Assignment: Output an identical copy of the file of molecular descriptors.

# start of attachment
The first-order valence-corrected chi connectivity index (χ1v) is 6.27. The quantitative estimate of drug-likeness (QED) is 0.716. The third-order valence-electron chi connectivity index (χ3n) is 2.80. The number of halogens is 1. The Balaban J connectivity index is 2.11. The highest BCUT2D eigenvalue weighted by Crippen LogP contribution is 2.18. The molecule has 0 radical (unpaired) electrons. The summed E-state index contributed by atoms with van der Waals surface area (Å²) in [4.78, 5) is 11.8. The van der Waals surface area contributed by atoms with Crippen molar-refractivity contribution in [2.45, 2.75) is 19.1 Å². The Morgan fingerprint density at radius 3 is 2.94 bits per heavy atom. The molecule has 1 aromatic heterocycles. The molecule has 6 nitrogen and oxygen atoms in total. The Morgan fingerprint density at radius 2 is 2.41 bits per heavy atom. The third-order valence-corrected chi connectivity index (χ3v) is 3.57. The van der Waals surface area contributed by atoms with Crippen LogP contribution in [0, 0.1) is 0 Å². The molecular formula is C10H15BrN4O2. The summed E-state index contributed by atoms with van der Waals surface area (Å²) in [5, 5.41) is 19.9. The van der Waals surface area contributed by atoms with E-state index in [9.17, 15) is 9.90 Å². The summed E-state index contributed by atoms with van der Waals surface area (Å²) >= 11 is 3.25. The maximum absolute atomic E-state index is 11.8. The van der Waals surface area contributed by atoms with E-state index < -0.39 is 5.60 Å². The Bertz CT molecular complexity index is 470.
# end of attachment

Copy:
The first-order valence-corrected chi connectivity index (χ1v) is 6.27. The quantitative estimate of drug-likeness (QED) is 0.716. The third-order valence-electron chi connectivity index (χ3n) is 2.80. The number of halogens is 1. The Balaban J connectivity index is 2.11. The highest BCUT2D eigenvalue weighted by Crippen LogP contribution is 2.18. The molecule has 0 radical (unpaired) electrons. The summed E-state index contributed by atoms with van der Waals surface area (Å²) in [4.78, 5) is 11.8. The van der Waals surface area contributed by atoms with Crippen molar-refractivity contribution in [2.45, 2.75) is 19.1 Å². The Morgan fingerprint density at radius 3 is 2.94 bits per heavy atom. The molecule has 1 aromatic heterocycles. The molecule has 6 nitrogen and oxygen atoms in total. The Morgan fingerprint density at radius 2 is 2.41 bits per heavy atom. The third-order valence-corrected chi connectivity index (χ3v) is 3.57. The van der Waals surface area contributed by atoms with Crippen LogP contribution in [0, 0.1) is 0 Å². The molecular formula is C10H15BrN4O2. The summed E-state index contributed by atoms with van der Waals surface area (Å²) in [5, 5.41) is 19.9. The van der Waals surface area contributed by atoms with E-state index in [9.17, 15) is 9.90 Å². The summed E-state index contributed by atoms with van der Waals surface area (Å²) >= 11 is 3.25. The maximum absolute atomic E-state index is 11.8. The van der Waals surface area contributed by atoms with E-state index < -0.39 is 5.60 Å². The Bertz CT molecular complexity index is 470.